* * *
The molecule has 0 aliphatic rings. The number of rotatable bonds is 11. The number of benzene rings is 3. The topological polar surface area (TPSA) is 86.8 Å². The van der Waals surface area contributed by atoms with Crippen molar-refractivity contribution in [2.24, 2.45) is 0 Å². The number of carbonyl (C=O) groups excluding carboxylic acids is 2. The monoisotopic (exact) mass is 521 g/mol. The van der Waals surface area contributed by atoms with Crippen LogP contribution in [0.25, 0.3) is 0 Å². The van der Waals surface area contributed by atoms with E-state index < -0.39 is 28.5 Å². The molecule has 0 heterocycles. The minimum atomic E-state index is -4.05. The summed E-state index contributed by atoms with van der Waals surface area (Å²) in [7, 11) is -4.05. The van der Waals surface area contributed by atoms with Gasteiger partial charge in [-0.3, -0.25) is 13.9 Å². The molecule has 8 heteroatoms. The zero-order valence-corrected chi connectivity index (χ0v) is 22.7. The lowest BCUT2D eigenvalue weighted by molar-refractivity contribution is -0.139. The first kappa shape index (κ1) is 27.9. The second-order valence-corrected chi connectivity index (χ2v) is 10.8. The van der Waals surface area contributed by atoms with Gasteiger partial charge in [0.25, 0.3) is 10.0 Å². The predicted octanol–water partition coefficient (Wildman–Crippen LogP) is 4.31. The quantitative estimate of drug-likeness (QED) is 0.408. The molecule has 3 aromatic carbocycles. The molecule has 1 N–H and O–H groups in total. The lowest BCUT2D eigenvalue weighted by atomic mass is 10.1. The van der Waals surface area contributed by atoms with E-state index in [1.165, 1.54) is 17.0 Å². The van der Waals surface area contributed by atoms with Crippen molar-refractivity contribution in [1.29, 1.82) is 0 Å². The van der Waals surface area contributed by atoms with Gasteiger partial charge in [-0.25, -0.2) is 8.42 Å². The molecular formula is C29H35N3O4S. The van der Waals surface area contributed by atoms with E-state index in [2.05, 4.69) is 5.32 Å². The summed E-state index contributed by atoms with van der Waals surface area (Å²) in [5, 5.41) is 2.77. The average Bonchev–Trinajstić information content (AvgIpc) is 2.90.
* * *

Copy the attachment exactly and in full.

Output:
The molecule has 0 aliphatic rings. The number of rotatable bonds is 11. The number of benzene rings is 3. The topological polar surface area (TPSA) is 86.8 Å². The van der Waals surface area contributed by atoms with Crippen molar-refractivity contribution in [2.24, 2.45) is 0 Å². The number of carbonyl (C=O) groups excluding carboxylic acids is 2. The monoisotopic (exact) mass is 521 g/mol. The van der Waals surface area contributed by atoms with Crippen LogP contribution in [0.25, 0.3) is 0 Å². The van der Waals surface area contributed by atoms with E-state index < -0.39 is 28.5 Å². The molecule has 0 heterocycles. The minimum atomic E-state index is -4.05. The summed E-state index contributed by atoms with van der Waals surface area (Å²) in [7, 11) is -4.05. The van der Waals surface area contributed by atoms with Gasteiger partial charge in [-0.3, -0.25) is 13.9 Å². The molecule has 8 heteroatoms. The zero-order valence-corrected chi connectivity index (χ0v) is 22.7. The lowest BCUT2D eigenvalue weighted by molar-refractivity contribution is -0.139. The first kappa shape index (κ1) is 27.9. The second-order valence-corrected chi connectivity index (χ2v) is 10.8. The van der Waals surface area contributed by atoms with Gasteiger partial charge in [0.25, 0.3) is 10.0 Å². The predicted octanol–water partition coefficient (Wildman–Crippen LogP) is 4.31. The quantitative estimate of drug-likeness (QED) is 0.408. The molecule has 3 aromatic carbocycles. The molecule has 1 N–H and O–H groups in total. The lowest BCUT2D eigenvalue weighted by atomic mass is 10.1. The van der Waals surface area contributed by atoms with E-state index in [1.165, 1.54) is 17.0 Å². The van der Waals surface area contributed by atoms with Crippen molar-refractivity contribution in [1.29, 1.82) is 0 Å². The van der Waals surface area contributed by atoms with Gasteiger partial charge in [-0.25, -0.2) is 8.42 Å². The molecular formula is C29H35N3O4S. The van der Waals surface area contributed by atoms with E-state index in [2.05, 4.69) is 5.32 Å². The summed E-state index contributed by atoms with van der Waals surface area (Å²) in [5, 5.41) is 2.77. The average Bonchev–Trinajstić information content (AvgIpc) is 2.90.